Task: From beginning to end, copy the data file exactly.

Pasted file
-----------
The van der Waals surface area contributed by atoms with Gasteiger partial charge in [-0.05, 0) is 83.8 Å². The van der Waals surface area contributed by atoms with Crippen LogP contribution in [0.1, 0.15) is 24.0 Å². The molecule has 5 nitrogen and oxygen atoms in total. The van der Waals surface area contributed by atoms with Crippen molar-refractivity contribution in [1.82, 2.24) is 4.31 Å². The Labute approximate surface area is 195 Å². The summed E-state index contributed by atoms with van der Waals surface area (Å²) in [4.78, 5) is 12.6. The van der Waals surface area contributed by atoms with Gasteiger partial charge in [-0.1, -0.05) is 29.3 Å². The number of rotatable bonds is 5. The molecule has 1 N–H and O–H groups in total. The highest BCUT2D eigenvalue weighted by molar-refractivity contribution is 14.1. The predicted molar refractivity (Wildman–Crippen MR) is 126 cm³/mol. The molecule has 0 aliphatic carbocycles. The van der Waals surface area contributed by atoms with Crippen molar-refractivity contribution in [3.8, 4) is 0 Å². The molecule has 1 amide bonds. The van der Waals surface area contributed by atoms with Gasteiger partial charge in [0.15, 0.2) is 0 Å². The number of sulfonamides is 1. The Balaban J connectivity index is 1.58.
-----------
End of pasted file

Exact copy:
The van der Waals surface area contributed by atoms with Gasteiger partial charge in [-0.05, 0) is 83.8 Å². The van der Waals surface area contributed by atoms with Crippen LogP contribution in [0.1, 0.15) is 24.0 Å². The molecule has 5 nitrogen and oxygen atoms in total. The van der Waals surface area contributed by atoms with Crippen molar-refractivity contribution in [1.82, 2.24) is 4.31 Å². The Labute approximate surface area is 195 Å². The summed E-state index contributed by atoms with van der Waals surface area (Å²) in [4.78, 5) is 12.6. The van der Waals surface area contributed by atoms with Gasteiger partial charge in [-0.1, -0.05) is 29.3 Å². The number of rotatable bonds is 5. The molecule has 1 N–H and O–H groups in total. The highest BCUT2D eigenvalue weighted by molar-refractivity contribution is 14.1. The predicted molar refractivity (Wildman–Crippen MR) is 126 cm³/mol. The molecule has 0 aliphatic carbocycles. The van der Waals surface area contributed by atoms with Crippen molar-refractivity contribution in [3.8, 4) is 0 Å². The molecule has 1 amide bonds. The van der Waals surface area contributed by atoms with Gasteiger partial charge in [0.15, 0.2) is 0 Å². The number of sulfonamides is 1. The Balaban J connectivity index is 1.58.